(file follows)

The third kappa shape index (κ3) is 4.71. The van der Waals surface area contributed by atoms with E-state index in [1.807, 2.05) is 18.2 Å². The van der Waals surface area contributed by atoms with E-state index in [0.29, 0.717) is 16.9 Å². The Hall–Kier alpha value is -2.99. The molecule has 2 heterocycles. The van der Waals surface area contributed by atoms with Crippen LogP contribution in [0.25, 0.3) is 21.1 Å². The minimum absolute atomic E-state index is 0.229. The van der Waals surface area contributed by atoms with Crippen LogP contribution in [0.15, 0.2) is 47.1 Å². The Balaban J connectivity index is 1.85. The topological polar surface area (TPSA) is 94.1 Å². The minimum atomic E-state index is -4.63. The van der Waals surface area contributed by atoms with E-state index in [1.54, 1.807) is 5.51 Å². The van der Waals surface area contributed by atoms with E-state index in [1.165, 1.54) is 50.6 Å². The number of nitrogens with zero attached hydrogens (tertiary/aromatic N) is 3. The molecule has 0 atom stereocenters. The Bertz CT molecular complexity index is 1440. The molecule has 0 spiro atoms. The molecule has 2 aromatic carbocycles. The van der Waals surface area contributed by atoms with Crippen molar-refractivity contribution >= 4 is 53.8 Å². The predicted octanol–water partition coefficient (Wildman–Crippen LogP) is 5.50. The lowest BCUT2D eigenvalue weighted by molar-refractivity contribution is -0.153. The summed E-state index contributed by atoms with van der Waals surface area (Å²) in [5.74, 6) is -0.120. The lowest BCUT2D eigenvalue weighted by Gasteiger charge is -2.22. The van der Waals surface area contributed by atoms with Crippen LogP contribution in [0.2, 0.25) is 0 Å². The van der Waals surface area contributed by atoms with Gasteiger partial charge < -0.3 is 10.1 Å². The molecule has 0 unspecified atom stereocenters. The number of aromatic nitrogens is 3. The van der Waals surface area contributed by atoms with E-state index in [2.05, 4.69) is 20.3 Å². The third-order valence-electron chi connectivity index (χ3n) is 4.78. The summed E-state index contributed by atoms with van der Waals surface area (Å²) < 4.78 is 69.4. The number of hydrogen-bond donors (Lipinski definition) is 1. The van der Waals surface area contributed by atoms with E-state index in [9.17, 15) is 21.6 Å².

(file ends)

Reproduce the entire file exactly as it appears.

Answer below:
The third kappa shape index (κ3) is 4.71. The van der Waals surface area contributed by atoms with E-state index in [1.807, 2.05) is 18.2 Å². The van der Waals surface area contributed by atoms with E-state index in [0.29, 0.717) is 16.9 Å². The Hall–Kier alpha value is -2.99. The molecule has 2 heterocycles. The van der Waals surface area contributed by atoms with Crippen LogP contribution in [0.25, 0.3) is 21.1 Å². The minimum absolute atomic E-state index is 0.229. The van der Waals surface area contributed by atoms with Crippen LogP contribution in [0.15, 0.2) is 47.1 Å². The Balaban J connectivity index is 1.85. The topological polar surface area (TPSA) is 94.1 Å². The minimum atomic E-state index is -4.63. The van der Waals surface area contributed by atoms with E-state index in [1.54, 1.807) is 5.51 Å². The van der Waals surface area contributed by atoms with E-state index in [1.165, 1.54) is 50.6 Å². The number of nitrogens with zero attached hydrogens (tertiary/aromatic N) is 3. The molecule has 0 atom stereocenters. The Bertz CT molecular complexity index is 1440. The molecule has 0 spiro atoms. The molecule has 2 aromatic carbocycles. The van der Waals surface area contributed by atoms with Crippen molar-refractivity contribution >= 4 is 53.8 Å². The predicted octanol–water partition coefficient (Wildman–Crippen LogP) is 5.50. The lowest BCUT2D eigenvalue weighted by molar-refractivity contribution is -0.153. The summed E-state index contributed by atoms with van der Waals surface area (Å²) in [5.74, 6) is -0.120. The lowest BCUT2D eigenvalue weighted by Gasteiger charge is -2.22. The van der Waals surface area contributed by atoms with Crippen LogP contribution in [0.2, 0.25) is 0 Å². The van der Waals surface area contributed by atoms with Gasteiger partial charge < -0.3 is 10.1 Å². The molecule has 0 unspecified atom stereocenters. The number of aromatic nitrogens is 3. The van der Waals surface area contributed by atoms with E-state index in [2.05, 4.69) is 20.3 Å². The third-order valence-electron chi connectivity index (χ3n) is 4.78. The summed E-state index contributed by atoms with van der Waals surface area (Å²) < 4.78 is 69.4. The number of hydrogen-bond donors (Lipinski definition) is 1. The van der Waals surface area contributed by atoms with E-state index in [9.17, 15) is 21.6 Å².